Friday, January 14, 2005

Harry the Nazi
Doesn't Need to Visit Auschwitz.
Just Visit London or the Library.


Nazi Planes Bombing London

Sharon Cuts Ties With Abbas
Over Terrorist Attacks

(Yahoo! News)

"'Israel informed international leaders today that there will be no meetings with Abbas until he makes a real effort to stop the terror,' Sharon spokesman Assaf Shariv said."
Prince Harry the Nazi
(BBC News)

"Prince Harry at a friend's fancy dress party
wearing a Nazi Uniform"
American Report: So, "Prince" Harry of England finds it humorous, stylish, ironic, daring to wear a Nazi uniform to a "fancy dress" party. The British press, while pasting his picture and the headlines "Harry the Nazi" on the front page, still seem willing to accept the act as boyish mistake that is merely offensive to Britain's Jewish community.
Excuse me for not knowing World War II history very well. But, just how many British civilians and soldiers died in WW II, protecting "King and Country?" I seem to remember that the Nazis were bombing London from the air. Hitler, the Nazis, and Germany were determined to destroy England and the British Empire, despite the best efforts of British Nazi sympathizers and appeasers. If not for Churchill, the British fighting forces and, most of all, the United States, everyone in Britain might be wearing Nazi uniforms every day. Now, that might not be such a bad thing for the British "Royals." After all, they would be re-united with their German cousins. But, it would be a very bad thing for the rest of the British and the world.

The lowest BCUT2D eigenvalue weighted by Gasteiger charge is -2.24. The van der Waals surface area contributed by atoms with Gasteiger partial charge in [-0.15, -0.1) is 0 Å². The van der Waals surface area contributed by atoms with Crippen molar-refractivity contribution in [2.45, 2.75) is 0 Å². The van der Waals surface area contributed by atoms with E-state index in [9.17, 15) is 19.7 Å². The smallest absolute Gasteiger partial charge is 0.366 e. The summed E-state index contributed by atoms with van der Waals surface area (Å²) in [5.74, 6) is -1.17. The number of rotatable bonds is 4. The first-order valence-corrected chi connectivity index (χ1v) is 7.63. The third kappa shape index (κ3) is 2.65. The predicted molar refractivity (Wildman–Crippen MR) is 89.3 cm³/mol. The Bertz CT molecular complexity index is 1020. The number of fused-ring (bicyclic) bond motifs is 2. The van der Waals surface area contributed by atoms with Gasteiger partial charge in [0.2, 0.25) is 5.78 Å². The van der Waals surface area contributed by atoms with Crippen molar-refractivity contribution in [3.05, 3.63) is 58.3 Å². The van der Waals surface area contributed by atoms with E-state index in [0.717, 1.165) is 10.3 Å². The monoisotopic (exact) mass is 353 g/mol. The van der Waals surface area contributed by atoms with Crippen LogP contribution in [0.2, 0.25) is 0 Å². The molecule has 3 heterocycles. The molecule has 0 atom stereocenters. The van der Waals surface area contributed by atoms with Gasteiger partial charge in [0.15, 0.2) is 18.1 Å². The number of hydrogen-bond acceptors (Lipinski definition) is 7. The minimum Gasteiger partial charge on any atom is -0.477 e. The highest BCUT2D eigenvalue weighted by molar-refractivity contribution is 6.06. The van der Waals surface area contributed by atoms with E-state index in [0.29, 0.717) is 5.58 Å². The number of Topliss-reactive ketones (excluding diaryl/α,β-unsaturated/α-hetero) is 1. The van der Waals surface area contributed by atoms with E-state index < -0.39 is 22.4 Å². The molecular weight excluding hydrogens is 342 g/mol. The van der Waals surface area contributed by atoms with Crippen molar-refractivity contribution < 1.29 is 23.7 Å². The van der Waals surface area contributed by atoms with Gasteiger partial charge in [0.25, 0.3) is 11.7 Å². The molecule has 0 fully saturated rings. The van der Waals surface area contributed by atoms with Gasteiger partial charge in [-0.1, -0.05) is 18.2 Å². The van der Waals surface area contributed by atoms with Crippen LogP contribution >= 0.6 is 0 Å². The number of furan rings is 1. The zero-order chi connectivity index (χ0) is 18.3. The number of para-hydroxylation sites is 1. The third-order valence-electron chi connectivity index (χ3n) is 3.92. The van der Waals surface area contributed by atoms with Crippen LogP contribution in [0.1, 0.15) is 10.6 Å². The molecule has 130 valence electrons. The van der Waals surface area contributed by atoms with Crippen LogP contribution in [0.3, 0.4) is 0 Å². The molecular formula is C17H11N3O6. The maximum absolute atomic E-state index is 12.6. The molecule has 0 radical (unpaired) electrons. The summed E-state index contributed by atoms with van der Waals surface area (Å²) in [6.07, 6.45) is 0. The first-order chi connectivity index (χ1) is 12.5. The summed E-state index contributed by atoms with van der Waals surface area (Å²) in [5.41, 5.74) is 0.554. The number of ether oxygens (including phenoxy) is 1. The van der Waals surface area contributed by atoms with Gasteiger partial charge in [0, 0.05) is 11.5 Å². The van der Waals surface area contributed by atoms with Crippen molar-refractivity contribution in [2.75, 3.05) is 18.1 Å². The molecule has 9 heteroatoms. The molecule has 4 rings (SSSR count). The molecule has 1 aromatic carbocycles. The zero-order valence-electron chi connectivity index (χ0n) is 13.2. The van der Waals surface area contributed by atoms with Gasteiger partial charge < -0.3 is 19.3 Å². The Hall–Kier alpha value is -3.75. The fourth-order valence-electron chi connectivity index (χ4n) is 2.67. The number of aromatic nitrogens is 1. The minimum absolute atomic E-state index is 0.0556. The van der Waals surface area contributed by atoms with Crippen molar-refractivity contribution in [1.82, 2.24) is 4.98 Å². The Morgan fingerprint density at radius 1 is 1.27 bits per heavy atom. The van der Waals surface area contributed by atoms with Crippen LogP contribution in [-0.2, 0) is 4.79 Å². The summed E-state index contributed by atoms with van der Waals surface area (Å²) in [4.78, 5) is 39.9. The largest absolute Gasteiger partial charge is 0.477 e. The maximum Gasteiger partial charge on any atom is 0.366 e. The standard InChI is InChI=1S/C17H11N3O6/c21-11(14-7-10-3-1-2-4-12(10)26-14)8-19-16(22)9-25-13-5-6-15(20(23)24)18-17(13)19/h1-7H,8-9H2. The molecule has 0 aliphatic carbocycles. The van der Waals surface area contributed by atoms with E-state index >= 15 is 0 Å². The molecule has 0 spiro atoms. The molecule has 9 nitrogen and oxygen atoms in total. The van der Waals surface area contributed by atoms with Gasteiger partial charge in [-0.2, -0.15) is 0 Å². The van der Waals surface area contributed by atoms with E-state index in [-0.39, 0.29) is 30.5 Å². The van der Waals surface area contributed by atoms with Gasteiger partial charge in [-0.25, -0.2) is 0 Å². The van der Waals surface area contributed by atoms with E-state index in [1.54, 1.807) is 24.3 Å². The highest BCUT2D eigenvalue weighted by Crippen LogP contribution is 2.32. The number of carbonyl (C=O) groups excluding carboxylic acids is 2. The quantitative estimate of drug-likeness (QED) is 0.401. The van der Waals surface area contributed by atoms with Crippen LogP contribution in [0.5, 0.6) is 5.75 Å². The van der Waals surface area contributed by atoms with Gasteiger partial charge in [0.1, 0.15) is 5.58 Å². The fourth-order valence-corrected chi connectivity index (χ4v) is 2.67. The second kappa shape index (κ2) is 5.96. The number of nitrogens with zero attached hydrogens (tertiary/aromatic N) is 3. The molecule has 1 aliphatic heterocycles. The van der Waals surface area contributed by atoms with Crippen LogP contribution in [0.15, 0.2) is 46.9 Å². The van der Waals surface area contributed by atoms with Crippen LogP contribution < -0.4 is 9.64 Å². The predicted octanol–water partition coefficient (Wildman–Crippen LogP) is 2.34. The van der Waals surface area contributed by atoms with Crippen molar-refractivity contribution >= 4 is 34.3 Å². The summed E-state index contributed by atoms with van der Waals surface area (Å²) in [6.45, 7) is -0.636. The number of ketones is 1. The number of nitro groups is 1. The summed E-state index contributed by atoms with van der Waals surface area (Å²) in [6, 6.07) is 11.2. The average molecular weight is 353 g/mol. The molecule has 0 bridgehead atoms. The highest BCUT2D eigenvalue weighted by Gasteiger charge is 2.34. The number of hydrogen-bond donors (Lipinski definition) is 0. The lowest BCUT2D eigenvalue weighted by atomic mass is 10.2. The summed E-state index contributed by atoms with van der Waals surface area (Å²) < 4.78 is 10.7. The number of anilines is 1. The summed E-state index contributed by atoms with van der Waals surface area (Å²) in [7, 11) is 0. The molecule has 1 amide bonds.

Today, the Anglosphere of the United States, Great Britain, and Australia, along with our coalition of the willing nations, are engaged in what may be World War IV, against a Fascist and virulently anti-Semitic enemy across the globe. It would be nice if "Prince" Harry knew his history, current events, and most of all, his place.
Update: Read Isaac Schrodinger's blog for more personal insight into dangers of the ignorance of Fascism.

The Man Who Would Be President -
Kerry Kowtows to Despots and Islamists

(Little Green Footballs)

Ramallah January 9, 2005 (Yahoo! News)

"ArabicNews.com says Kerry “admitted the US committed terrible mistakes,” in a meeting with the Grand Imam of Al Azhar University.... The Grand Imam of Al Azhar is on record supporting suicide bombing as a legitimate form of “resistance” against “occupiers.” "

Charles Krauthammer: Rather Biased
(washingtonpost.com)

Dan Rather with Gun (Rather Biased)
"First comes the crime: Dan Rather's late hit on President Bush's Air National Guard service, featuring what were almost immediately revealed to be forged documents.

Then comes the coverup: 12 days of CBS stonewalling, with Dan Rather using his evening news platform to (a) call his critics 'partisan political operatives,' (b) claim falsely that the documents were authenticated by experts, and (c) claim that he had 'solid sources,' which turned out to be a rabid anti-Bush partisan with a history of, shall we say, prolific storytelling.

Now comes the twist: The independent investigation -- clueless, uncomprehending and in its own innocent way disgraceful -- pretends that this fiasco was in no way politically motivated. "

The Texas Republican President
and his New York Democratic Friend
(The New York Times)

Roland W. Betts, a New York Democrat, and President Bush have been close friends for more than 40 years, since they were freshman at Yale.

Thursday, January 13, 2005

Norman Podhoretz:
The War Against World War IV

(Commentary Magazine)

"Will George W. Bush spend the next few years backing down from the ambitious strategy he outlined in the Bush Doctrine for fighting and winning World War IV?